Settlement House Movement

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Time Period
1889
Description
Starting in the late 19th century, middle-class reformers established settlement houses to aid the lives of immigrants in large American cities. The most famous House in America was Jane Addams’ Hull House in Chicago, founded in 1889. Though reformers originally founded settlement houses to aid immigrants, American-born working-class poor also benefited from the programs. More than 100 houses formed by 1900 and more than 400 by 1910.

The majority of houses were operated by Catholic and Protestant churches, or parachurch organizations such as the YMCA and the Salvation Army. The Catholic Worker Movement in the 1930s adopted the concept of settlement houses in the form of "hospitality houses." In the South, evangelical denominations used settlement houses for purposes of evangelism. The Methodists had "Wesley Houses" and the Southern Baptists had "Good Will Centers" (unrelated to modern Good Will Organizations).
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Narrative
Settlement houses were an effort by middle-class reformers to aid the lives of immigrants in large American cities beginning in the late 19th century. In these centers, immigrants participated in English and other classes, were active in clubs for sewing and other events, and enrolled their children in day care and kindergarten. The numbers of houses grew rapidly in the Progressive Era -- from about 100 such houses in 1900 to more than 400 by 1910.

Early Foundations

In the late 19th century, the number of immigrants to America swelled greatly, forcing most to live in crowded, unsanitary conditions in inner-city tenements and work long hours in dangerous factories. These problems coincided with a growing population of educated, middle-class women whose Victorian upbringing limited their sphere to the family and home. Farsighted female reformers restated this norm to include all families in need. The original settlement house was Toynbee Hall founded in 1884 in London. The most famous such house in America was Jane Addams’ Hull House in Chicago, founded in 1889. Though reformers originally founded settlement houses to aid immigrants, American-born working-class poor also benefited from the programs.

The majority of houses were operated by Catholic and Protestant churches, or para-church organizations such as the YMCA and the Salvation Army. These groups often employed middle-class women educated in the nascent field of social work to direct the programs of the houses. The staff of the settlement houses usually consisted of female volunteers crossing socioeconomic boundaries to help the immigrants. Typically, the leadership developed flexible programs that depended on the needs of the community. However, historians have often criticized these women for attempting to force middle-class values on immigrant women, for example, teaching homemaking skills like sewing and lace-making to women who would always need to be employed. Other critics interpreted the efforts of the reformers as an attempt to Americanize newly arrived foreigners.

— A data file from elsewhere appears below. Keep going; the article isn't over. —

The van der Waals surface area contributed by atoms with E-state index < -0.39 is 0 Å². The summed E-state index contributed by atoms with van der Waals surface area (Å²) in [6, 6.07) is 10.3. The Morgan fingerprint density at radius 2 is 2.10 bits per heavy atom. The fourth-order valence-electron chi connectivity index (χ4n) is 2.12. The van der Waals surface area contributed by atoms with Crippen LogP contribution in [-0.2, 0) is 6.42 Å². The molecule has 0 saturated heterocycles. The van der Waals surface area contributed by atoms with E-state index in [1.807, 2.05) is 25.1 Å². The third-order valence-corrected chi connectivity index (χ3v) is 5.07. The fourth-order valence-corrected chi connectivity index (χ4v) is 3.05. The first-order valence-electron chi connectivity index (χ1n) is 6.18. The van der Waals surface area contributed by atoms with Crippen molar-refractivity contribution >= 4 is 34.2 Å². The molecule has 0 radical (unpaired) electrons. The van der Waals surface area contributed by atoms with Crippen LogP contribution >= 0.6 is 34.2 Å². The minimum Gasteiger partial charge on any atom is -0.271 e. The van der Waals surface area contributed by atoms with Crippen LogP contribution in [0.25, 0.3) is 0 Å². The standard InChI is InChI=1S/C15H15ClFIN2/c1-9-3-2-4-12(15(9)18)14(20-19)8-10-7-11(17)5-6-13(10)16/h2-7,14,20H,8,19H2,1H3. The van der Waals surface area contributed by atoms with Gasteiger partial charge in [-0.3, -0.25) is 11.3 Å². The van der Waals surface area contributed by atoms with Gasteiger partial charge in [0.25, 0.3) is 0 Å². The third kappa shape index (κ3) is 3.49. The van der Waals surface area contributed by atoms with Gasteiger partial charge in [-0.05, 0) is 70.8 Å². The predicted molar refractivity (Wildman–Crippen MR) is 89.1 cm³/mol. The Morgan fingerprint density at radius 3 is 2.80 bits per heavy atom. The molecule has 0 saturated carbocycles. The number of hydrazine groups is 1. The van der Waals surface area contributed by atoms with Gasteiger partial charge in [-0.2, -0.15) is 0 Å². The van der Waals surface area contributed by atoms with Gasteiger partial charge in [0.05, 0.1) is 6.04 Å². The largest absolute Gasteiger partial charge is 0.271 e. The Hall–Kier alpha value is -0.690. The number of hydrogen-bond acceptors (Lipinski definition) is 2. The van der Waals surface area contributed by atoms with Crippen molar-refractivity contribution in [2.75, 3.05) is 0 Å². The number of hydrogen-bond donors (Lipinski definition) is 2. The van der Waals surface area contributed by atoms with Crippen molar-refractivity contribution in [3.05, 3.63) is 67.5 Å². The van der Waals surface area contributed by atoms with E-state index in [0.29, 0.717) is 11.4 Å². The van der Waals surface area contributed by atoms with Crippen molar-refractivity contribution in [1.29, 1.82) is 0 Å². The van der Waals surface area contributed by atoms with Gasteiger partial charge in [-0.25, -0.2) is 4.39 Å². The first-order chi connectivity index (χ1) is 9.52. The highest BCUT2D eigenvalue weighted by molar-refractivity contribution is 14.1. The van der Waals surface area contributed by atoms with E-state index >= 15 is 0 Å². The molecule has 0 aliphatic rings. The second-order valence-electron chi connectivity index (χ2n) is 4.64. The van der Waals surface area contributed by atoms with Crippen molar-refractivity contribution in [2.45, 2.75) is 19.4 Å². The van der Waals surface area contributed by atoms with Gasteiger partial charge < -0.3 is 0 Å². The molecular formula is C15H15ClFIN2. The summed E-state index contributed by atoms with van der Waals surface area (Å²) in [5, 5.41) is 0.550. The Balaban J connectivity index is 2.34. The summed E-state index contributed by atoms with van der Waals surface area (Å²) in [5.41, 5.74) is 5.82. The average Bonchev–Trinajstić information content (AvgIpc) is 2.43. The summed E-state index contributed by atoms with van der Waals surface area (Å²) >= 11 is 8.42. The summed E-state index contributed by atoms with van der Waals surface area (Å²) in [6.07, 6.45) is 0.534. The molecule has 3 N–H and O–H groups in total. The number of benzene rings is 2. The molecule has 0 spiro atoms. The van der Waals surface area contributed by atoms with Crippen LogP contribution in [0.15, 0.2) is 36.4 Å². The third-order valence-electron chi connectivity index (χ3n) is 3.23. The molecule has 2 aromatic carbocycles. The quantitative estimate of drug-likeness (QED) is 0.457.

A common move for the reformers was from the Settlement Houses into the political realm. Seeing needs in the working-class neighborhood drove the women to push for national laws regarding child labor and working hours and conditions. Others negotiated with local governments for better city sanitation and regulation of housing standards.

Houses in the South

Historians have regularly overlooked settlement houses operated by evangelical denominations in the South. Southern houses were in less-populated cities, dealt with smaller immigrant communities and their leaders used the rhetoric of evangelism as a main aim of the houses more often than northern reformers. Thus, a pejorative attitude developed. However, Methodist Episcopal Church, South and the Southern Baptist Convention’s Woman’s Missionary Union ran settlement houses with programs similar to their northern counterparts. The Methodists called their ministries Wesley Houses and the Southern Baptists, Good Will Centers (not connected with the modern Good Will Organization).

Events
Catholic Worker Movement
Photographs

Hull House- Internet Archive- from A Day at Hull House, The American Journal of Sociology, vol 2 (1897)

Boys wood carving at King Philip Settlement House- Library of Congress, LC-DIG-nclc-05092

Girls' cooking class at Hull House- Hathi Trust- from Hull-House Year Book

Night school for Italian men at settlement house- Internet Archive- from Sons of Italy by Antonio Mangano

Santa Barbara Hospitality House- Flickr- photo by Salvation Army USA West (CC BY 2.0)
Book/Journal Source(s)
Kurian, George Thomas, and Mark Lamport (Eds.), 2016. The Encyclopedia of Christianity in the United States. Rowman & Littlefield Publishers.
Web Source(s)
https://rowman.com/ISBN/9781442244320/The-Encyclopedia-of-Christianity-in-the-United-States-5-Volumes
If you enjoyed reading this entry, please buy the Encyclopedia of Christianity in the United States at the link above.
Web Page Contributor
C. Delane Tew

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